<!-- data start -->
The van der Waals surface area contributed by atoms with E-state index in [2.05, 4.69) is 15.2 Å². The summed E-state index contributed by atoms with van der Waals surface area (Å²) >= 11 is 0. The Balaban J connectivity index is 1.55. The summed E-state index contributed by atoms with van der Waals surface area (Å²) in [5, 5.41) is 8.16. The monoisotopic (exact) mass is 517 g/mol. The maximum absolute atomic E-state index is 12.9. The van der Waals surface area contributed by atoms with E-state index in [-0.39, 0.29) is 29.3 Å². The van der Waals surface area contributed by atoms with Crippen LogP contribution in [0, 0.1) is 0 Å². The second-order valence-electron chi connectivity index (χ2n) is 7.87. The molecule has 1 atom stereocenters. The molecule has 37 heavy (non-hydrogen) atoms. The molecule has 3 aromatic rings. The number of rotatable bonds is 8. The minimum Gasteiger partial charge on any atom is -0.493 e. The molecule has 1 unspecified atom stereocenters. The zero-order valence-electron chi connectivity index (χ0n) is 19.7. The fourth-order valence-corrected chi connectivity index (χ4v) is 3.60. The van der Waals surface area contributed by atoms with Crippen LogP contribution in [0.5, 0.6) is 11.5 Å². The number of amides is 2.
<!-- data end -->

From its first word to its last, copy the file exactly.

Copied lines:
The van der Waals surface area contributed by atoms with E-state index in [2.05, 4.69) is 15.2 Å². The summed E-state index contributed by atoms with van der Waals surface area (Å²) >= 11 is 0. The Balaban J connectivity index is 1.55. The summed E-state index contributed by atoms with van der Waals surface area (Å²) in [5, 5.41) is 8.16. The monoisotopic (exact) mass is 517 g/mol. The maximum absolute atomic E-state index is 12.9. The van der Waals surface area contributed by atoms with E-state index in [-0.39, 0.29) is 29.3 Å². The van der Waals surface area contributed by atoms with Crippen LogP contribution in [0, 0.1) is 0 Å². The second-order valence-electron chi connectivity index (χ2n) is 7.87. The molecule has 1 atom stereocenters. The molecule has 37 heavy (non-hydrogen) atoms. The molecule has 3 aromatic rings. The number of rotatable bonds is 8. The minimum Gasteiger partial charge on any atom is -0.493 e. The molecule has 1 unspecified atom stereocenters. The zero-order valence-electron chi connectivity index (χ0n) is 19.7. The fourth-order valence-corrected chi connectivity index (χ4v) is 3.60. The van der Waals surface area contributed by atoms with Crippen LogP contribution in [0.5, 0.6) is 11.5 Å². The number of amides is 2.